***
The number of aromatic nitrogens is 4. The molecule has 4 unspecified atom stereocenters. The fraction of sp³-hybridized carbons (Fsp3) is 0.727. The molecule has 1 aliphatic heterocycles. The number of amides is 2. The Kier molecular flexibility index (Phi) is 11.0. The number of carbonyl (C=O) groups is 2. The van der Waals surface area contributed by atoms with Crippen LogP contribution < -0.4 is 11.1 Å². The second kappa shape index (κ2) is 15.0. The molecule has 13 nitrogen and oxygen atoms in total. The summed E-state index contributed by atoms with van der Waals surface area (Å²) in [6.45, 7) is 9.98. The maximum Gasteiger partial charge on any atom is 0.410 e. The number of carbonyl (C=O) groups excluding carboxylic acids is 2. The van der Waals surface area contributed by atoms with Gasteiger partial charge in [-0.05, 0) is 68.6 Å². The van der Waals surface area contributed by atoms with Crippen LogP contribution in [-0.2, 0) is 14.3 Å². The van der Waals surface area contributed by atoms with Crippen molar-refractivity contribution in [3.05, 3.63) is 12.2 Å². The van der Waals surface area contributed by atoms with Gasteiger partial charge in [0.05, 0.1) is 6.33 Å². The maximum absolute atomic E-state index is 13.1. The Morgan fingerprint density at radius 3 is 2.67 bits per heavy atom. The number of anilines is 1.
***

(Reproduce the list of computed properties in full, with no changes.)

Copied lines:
The number of aromatic nitrogens is 4. The molecule has 4 unspecified atom stereocenters. The fraction of sp³-hybridized carbons (Fsp3) is 0.727. The molecule has 1 aliphatic heterocycles. The number of amides is 2. The Kier molecular flexibility index (Phi) is 11.0. The number of carbonyl (C=O) groups is 2. The van der Waals surface area contributed by atoms with Crippen LogP contribution < -0.4 is 11.1 Å². The second kappa shape index (κ2) is 15.0. The molecule has 13 nitrogen and oxygen atoms in total. The summed E-state index contributed by atoms with van der Waals surface area (Å²) in [6.45, 7) is 9.98. The maximum Gasteiger partial charge on any atom is 0.410 e. The number of carbonyl (C=O) groups excluding carboxylic acids is 2. The van der Waals surface area contributed by atoms with Gasteiger partial charge in [-0.05, 0) is 68.6 Å². The van der Waals surface area contributed by atoms with Crippen LogP contribution in [-0.2, 0) is 14.3 Å². The van der Waals surface area contributed by atoms with Crippen molar-refractivity contribution in [3.05, 3.63) is 12.2 Å². The van der Waals surface area contributed by atoms with Gasteiger partial charge in [0.05, 0.1) is 6.33 Å². The maximum absolute atomic E-state index is 13.1. The Morgan fingerprint density at radius 3 is 2.67 bits per heavy atom. The number of anilines is 1.